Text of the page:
Even if you know a bit about the condition, it’s often helpful to get up-to-date information as things have changed dramatically. For example, in the case of individuals with Down syndrome, quality of life and life expectancy is quite different than it was two generations ago. Also, depending on what website you go to, who you talk to, and what you read, you are going to find differing opinions on what life may be like for a child with the condition that has been diagnosed, what it is like to parent a child with the condition, etc. Some people benefit from finding someone who has a child with the same diagnosis and speaking with them directly. Your provider or genetic counselor may be able to help facilitate this.
- Continue the pregnancy and prepare: READ MORE
- Continue and place the baby for adoption: READ MORE
- Choose to not continue the pregnancy: READ MORE
HOW TO DECIDE
Deciding whether or not to have a diagnostic test, such as CVS, is a big decision. For some it may be a fairly easy call. For others it may be agonizing. Either way, it deserves thoughtful consideration.
Patients often ask their doctors or genetic counselors, “would you have the CVS?” This is a great question. However, the answer is different for each individual and circumstance. One of the most important aspects of prenatal genetic counseling is that whatever the patient decides is based on their personality, beliefs and values, not the providers. Instead we offer you some questions to consider:
- Do you feel like you need yes or no answers to be able to enjoy the rest of the pregnancy (i.e. eat, sleep, etc)?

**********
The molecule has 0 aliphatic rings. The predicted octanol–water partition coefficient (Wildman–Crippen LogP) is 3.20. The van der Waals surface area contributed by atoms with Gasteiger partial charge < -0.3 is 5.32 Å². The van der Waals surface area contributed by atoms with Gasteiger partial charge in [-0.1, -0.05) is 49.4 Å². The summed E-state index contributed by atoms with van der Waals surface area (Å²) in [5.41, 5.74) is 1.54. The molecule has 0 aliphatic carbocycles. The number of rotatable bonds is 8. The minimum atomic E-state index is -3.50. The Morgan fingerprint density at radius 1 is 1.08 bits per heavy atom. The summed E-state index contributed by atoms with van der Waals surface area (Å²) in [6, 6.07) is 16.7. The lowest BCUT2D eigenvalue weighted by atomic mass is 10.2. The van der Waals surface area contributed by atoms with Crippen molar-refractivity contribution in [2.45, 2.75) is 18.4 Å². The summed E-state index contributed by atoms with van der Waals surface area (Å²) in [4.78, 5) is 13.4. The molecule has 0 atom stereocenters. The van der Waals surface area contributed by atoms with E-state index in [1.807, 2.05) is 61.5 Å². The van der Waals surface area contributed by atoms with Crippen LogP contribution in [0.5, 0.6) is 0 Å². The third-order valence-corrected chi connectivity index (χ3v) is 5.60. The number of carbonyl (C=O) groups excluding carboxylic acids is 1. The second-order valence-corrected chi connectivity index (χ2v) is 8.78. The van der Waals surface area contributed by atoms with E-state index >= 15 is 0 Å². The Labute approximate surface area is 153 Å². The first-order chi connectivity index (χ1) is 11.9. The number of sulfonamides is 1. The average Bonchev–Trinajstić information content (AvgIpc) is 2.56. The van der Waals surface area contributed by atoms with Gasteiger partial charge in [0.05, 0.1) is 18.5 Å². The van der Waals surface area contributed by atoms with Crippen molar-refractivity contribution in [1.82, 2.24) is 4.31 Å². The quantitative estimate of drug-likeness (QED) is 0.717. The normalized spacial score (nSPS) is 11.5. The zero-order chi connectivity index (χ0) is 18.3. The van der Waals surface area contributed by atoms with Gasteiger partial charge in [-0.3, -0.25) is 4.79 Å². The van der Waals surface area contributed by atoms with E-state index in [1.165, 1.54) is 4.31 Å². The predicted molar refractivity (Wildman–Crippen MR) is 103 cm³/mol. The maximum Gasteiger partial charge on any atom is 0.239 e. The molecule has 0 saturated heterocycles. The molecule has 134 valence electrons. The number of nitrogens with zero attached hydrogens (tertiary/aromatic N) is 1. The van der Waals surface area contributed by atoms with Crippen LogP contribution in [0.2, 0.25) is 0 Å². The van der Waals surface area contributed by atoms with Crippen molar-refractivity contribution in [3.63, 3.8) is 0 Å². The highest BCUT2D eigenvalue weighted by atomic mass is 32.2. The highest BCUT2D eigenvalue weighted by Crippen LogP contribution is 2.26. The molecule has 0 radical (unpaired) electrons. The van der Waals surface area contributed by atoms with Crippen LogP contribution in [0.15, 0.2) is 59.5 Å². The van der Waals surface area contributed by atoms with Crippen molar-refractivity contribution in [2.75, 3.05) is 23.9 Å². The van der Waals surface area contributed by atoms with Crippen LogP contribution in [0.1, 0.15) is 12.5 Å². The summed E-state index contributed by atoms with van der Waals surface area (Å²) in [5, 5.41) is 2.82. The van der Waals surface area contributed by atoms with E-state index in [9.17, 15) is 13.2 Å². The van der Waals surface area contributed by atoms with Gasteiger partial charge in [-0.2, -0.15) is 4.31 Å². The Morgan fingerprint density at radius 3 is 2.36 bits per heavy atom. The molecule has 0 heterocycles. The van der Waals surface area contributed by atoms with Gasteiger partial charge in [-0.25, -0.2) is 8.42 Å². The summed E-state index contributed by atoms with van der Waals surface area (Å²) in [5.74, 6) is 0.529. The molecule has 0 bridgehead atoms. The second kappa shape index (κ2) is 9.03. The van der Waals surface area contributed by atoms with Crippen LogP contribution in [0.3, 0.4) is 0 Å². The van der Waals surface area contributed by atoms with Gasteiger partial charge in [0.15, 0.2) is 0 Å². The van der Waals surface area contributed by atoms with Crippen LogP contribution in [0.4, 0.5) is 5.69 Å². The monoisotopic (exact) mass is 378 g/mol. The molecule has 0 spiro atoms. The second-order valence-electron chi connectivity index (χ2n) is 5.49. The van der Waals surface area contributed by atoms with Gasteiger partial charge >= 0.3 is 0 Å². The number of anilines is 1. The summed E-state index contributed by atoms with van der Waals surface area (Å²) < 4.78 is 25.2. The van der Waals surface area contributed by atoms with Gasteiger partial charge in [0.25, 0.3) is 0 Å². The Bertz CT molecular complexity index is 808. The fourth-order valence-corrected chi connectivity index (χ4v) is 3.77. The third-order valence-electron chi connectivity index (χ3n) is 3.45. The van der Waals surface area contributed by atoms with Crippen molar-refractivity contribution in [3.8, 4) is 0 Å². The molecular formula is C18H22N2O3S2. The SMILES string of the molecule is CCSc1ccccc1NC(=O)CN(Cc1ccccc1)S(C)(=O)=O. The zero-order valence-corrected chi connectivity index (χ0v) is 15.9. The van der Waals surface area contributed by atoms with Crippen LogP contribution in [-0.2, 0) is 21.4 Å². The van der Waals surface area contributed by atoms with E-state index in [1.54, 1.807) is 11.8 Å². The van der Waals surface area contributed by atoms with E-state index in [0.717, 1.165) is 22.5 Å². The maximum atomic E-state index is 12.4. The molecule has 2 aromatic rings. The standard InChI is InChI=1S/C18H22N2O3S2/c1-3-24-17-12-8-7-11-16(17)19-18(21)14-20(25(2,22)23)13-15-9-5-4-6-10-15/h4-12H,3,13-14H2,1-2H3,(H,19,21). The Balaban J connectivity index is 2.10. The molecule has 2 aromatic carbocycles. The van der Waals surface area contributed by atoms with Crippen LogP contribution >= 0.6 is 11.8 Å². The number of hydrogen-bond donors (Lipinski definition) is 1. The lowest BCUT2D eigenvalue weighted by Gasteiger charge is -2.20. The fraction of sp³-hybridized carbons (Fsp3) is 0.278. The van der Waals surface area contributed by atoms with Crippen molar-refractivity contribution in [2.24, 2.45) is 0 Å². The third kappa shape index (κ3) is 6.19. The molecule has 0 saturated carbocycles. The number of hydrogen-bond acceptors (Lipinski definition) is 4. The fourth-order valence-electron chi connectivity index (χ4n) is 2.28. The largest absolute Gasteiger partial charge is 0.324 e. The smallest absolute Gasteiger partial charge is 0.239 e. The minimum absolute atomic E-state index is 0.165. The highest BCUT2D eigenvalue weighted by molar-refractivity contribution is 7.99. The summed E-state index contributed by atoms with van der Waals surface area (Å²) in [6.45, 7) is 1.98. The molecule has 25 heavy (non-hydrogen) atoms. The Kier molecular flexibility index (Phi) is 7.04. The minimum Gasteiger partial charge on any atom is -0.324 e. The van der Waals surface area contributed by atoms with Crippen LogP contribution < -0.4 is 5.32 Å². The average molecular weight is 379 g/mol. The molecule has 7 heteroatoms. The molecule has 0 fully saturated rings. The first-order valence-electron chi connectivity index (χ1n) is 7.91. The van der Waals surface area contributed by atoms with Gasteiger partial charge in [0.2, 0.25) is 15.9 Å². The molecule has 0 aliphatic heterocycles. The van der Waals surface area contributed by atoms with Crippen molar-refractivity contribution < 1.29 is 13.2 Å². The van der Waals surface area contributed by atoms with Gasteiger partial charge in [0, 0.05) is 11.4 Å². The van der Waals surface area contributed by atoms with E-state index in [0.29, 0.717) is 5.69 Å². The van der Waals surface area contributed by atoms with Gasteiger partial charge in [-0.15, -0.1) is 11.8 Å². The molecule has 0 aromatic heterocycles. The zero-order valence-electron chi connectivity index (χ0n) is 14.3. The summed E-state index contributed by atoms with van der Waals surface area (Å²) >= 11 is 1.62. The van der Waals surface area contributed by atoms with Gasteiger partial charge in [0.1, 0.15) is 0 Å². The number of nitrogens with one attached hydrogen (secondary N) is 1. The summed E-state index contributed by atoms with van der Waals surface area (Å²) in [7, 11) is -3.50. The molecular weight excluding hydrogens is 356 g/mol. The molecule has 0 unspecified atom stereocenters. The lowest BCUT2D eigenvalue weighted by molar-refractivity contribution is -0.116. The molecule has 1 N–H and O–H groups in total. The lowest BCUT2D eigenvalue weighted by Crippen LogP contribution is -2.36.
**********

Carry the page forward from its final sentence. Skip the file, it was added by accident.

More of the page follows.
- Do you feel like you are OK waiting until the baby arrives to know for sure?
- If you feel like you need more definitive answers, are you OK with the risk of miscarriage associated with these procedures (less than 1 in 200, or 0.5%)?
- If you knew that the baby had a chromosome condition, would it affect your decision to continue the pregnancy?
- Would you consider other options if there was a chromosome condition present in your baby, like placement of the baby for adoption or choosing not to continue the pregnancy?
- Have you thought about these two scenarios: 1) you don’t have the amniocentesis and you find out at delivery that the baby has a chromosome condition, or 2) you do have the amniocentesis and you end up miscarrying a baby that did not have a chromosome condition. Both situations may be intense for some, but which scenario do you think you would be more OK with in the long haul? These are ethically challenging things to think and talk about. This is part of why your provider will allow you to make these decisions based on your own personality, beliefs, needs, and values.
- Are there other trusted people in your life that you can turn to for advice and perspective (i.e. religious leader, family member, friend, etc.)?
Another way to look at this is: “What do other people decide to do?”
- Don’t get the amniocentesis because…“I wouldn’t do anything even if the test came back showing that the baby had a chromosome condition.”
- Get the amniocentesis because… “I wouldn’t do anything differently if the test came back showing that the baby had a chromosome condition, but I want to have the information to prepare.”
- Get the amniocentesis because…”I am not sure what I would do if the test came back showing a chromosome condition, but if it was for a serious disorder I may consider choosing not to continue the pregnancy.”
- What is Down syndrome? READ MORE
- What is trisomy 18? READ MORE
- What is trisomy 13? READ MORE